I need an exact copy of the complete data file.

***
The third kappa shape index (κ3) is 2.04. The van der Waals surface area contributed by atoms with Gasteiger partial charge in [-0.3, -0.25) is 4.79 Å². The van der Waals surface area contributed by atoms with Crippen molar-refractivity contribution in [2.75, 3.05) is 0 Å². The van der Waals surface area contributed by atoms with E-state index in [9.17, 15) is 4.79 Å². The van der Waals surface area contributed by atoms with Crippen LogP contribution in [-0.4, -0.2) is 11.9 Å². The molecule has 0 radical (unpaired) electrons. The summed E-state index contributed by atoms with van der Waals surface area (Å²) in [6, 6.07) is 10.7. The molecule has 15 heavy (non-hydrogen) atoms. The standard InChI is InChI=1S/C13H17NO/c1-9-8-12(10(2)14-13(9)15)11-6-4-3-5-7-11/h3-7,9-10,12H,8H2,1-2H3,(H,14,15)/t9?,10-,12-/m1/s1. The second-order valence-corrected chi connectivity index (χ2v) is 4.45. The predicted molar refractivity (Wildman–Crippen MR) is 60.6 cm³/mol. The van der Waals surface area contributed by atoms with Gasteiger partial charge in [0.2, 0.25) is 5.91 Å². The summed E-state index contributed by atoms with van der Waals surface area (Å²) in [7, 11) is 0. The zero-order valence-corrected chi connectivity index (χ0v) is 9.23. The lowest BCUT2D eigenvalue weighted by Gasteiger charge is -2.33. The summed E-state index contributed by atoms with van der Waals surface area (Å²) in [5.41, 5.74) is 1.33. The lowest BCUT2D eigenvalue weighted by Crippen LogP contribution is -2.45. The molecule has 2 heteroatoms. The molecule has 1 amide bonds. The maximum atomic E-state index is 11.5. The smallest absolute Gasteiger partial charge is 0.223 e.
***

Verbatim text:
The third kappa shape index (κ3) is 2.04. The van der Waals surface area contributed by atoms with Gasteiger partial charge in [-0.3, -0.25) is 4.79 Å². The van der Waals surface area contributed by atoms with Crippen molar-refractivity contribution in [2.75, 3.05) is 0 Å². The van der Waals surface area contributed by atoms with E-state index in [9.17, 15) is 4.79 Å². The van der Waals surface area contributed by atoms with Crippen LogP contribution in [-0.4, -0.2) is 11.9 Å². The molecule has 0 radical (unpaired) electrons. The summed E-state index contributed by atoms with van der Waals surface area (Å²) in [6, 6.07) is 10.7. The molecule has 15 heavy (non-hydrogen) atoms. The standard InChI is InChI=1S/C13H17NO/c1-9-8-12(10(2)14-13(9)15)11-6-4-3-5-7-11/h3-7,9-10,12H,8H2,1-2H3,(H,14,15)/t9?,10-,12-/m1/s1. The second-order valence-corrected chi connectivity index (χ2v) is 4.45. The predicted molar refractivity (Wildman–Crippen MR) is 60.6 cm³/mol. The van der Waals surface area contributed by atoms with Gasteiger partial charge in [0.2, 0.25) is 5.91 Å². The summed E-state index contributed by atoms with van der Waals surface area (Å²) in [7, 11) is 0. The zero-order valence-corrected chi connectivity index (χ0v) is 9.23. The lowest BCUT2D eigenvalue weighted by Gasteiger charge is -2.33. The summed E-state index contributed by atoms with van der Waals surface area (Å²) in [5.41, 5.74) is 1.33. The lowest BCUT2D eigenvalue weighted by Crippen LogP contribution is -2.45. The molecule has 2 heteroatoms. The molecule has 1 amide bonds. The maximum atomic E-state index is 11.5. The smallest absolute Gasteiger partial charge is 0.223 e.